Summer camp is what many Scouts enjoy most. Camp programs provide numerous opportunities for Scouts to earn merit badges along their advancement trail. Resident Scout camping includes at least five nights and six days of fun outdoor activities.
What is summer camp like?
Summer camp is FUN! Summer camps help boys develop character, citizenship, and personal fitness. Scouts learn and explore as they find adventure. Opportunities range from new Scout programs to more advanced challenges for older Scouts. Every summer camp is difference but will typically offer a range of programs that might include:
Eagles Nest - other Eagle Required Merit Badges
- Field Sports
- First Aid
New Scout Programs - focus on the life skills needed for Tenderfoot, Second Class, and First Class ranks
- First Aid, Knots, Lashings, Swimming, Hikes, Map & Compass, Cooking, Fire Building, Plants, and much more
Older Scout opportunities go beyond normal merit badges to areas such as
Ask what the summer camps in your area offer!
Advancement in Summer Camp
|| Camp staff members should be prepared and available to assist unit leaders in teaching and testing Scouts on Tenderfoot, Second Class, and First Class requirements.
Camp merit badge counselors must be qualified (see "Qualifications of Counselors", page 13). Camp staff members who are qualified in the subject and are younger than age 18 may assist the merit badge counselor with instruction. The merit badge counselor or instructor in a particular subject should be available to both individuals and groups.
However, regardless of the class format, each Scout must be reviewed individually by the counselor to ensure completion of the badge's requirements.
Each counselor must maintain the exact standards as outlined in the merit badge requirements -- nothing deleted, nothing added -- and make himself or herself available at the time most convenient to the Scouts. Partial completion of merit badges should be credited to a Scout on the Application for Merit Badge and given to the Scoutmaster at the end of the week.
|— Advancement in Summer Camp
National Boy Scout Resident Camp Standards
|| A Boy Scout resident camp is a council-organized camp of at least five consecutive nights duration and operates under trained leadership.
- Some of the Mandatory and Quality Standards
- M23: The buddy system of having two or more campers together is used in all appropriate activities, such as aquatics, backpacking, climbing/rappelling, COPE, off-camp activities, and in all Cub Scouting activities...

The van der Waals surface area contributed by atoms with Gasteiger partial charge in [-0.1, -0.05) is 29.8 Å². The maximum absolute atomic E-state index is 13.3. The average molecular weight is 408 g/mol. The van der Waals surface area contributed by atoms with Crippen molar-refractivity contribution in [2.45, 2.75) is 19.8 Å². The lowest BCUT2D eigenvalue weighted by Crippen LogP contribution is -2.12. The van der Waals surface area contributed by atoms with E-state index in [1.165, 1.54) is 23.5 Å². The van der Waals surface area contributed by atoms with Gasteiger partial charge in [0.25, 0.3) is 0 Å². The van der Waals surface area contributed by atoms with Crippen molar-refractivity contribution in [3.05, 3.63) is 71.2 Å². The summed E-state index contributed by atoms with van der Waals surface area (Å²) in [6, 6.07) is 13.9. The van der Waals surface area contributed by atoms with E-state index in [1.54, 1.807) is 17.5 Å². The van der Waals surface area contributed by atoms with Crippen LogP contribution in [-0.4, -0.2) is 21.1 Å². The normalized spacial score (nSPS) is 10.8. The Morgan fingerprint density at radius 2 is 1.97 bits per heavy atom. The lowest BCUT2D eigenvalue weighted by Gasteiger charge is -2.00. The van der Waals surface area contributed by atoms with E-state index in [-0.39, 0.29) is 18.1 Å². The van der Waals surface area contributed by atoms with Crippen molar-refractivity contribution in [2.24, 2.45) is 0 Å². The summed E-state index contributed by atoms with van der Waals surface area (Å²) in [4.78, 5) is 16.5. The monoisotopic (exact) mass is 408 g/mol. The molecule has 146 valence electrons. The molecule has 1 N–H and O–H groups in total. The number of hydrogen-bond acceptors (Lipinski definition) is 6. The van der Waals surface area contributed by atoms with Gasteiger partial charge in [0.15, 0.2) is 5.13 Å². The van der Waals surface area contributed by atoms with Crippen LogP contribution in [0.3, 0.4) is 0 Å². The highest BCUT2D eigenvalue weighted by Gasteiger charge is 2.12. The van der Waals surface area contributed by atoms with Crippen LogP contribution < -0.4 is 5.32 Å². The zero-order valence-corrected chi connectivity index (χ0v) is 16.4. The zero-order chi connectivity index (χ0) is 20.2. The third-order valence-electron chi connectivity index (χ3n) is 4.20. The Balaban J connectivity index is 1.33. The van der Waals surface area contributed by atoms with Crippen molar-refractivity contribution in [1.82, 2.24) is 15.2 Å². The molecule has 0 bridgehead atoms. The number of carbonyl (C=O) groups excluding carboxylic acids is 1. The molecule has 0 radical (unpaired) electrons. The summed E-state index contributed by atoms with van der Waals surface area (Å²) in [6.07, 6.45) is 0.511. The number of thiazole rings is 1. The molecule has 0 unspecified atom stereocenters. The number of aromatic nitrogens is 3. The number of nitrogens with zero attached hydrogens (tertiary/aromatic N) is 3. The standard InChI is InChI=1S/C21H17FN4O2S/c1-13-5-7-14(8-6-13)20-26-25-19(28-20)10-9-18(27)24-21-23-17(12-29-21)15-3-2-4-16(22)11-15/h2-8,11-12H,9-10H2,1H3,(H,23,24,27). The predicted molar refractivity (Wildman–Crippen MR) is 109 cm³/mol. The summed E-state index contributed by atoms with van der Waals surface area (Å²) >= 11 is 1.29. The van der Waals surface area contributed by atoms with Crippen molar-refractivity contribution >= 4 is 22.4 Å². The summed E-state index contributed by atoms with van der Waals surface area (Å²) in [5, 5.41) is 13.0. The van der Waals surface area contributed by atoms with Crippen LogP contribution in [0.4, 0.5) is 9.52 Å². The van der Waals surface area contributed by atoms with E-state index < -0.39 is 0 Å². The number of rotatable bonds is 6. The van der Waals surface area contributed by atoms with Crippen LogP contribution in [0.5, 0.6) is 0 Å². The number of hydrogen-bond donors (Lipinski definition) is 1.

- M25: Programs are age-appropriate for Cub Scouts and Boy Scouts. A range of programs is available based on their age and level of maturity. See Age Appropriate Chart in the Guide to Safe Scouting at [www.scouting.org/pubs/gss]...
- M26: The on-site camp director is at least 21 (preferably 25 or older) years of age and is currently trained in camp management by a National Camping School, with at least two seasons of prior administrative or supervisory experience recommended...
- M27: The on-site program director is at least 21 years of age and is currently trained by a National Camping School as a program director for the appropriate program element (Cub Scouting/Boy Scouting)...
- M35: There must be a minimum of two adult leaders with each unit and/or campsite.
- 68: At least one staff member has been trained as a Leave No Trace trainer (two-day course). A Leave No Trace awareness workshop
is offered to leaders and campers...
- M-69: Program experiences are provided to qualify Scouts in each of the hiking, camping, and outdoor requirements of Tenderfoot through First Class ranks...
- Staff members are trained as merit badge counselors and offer opportunities for Scouts to earn a variety of merit badges at camp. A letter from the council advancement committee is provided approving merit badge counselors...
- 70: Troops are encouraged to prepare and serve at least three meals per week in the outdoors. The camp must provide outpost camps with special program features and equipment for overnight camping...
- 71: Campers are exposed to an Order of the Arrow (OA) program activity during their stay.
- 72: The aquatics program in Boy Scouting includes at least three of the following: swimming, lifesaving, boating, canoeing, sailing, boardsailing], SCUBA, snorkeling, motorboating, and waterskiing...n
- M-74: At least three programs are provided that emphasize participation by patrols and strengthen the patrol method...
- 75: At least two campwide program events are provided during each camp period to stimulate troop program...
- 76: The camp program includes at least two special program opportunities for second-, third-, and fourth-year campers that are not available to first-year campers that are of an advanced nature...
|— 2008 National Resident Camp Standards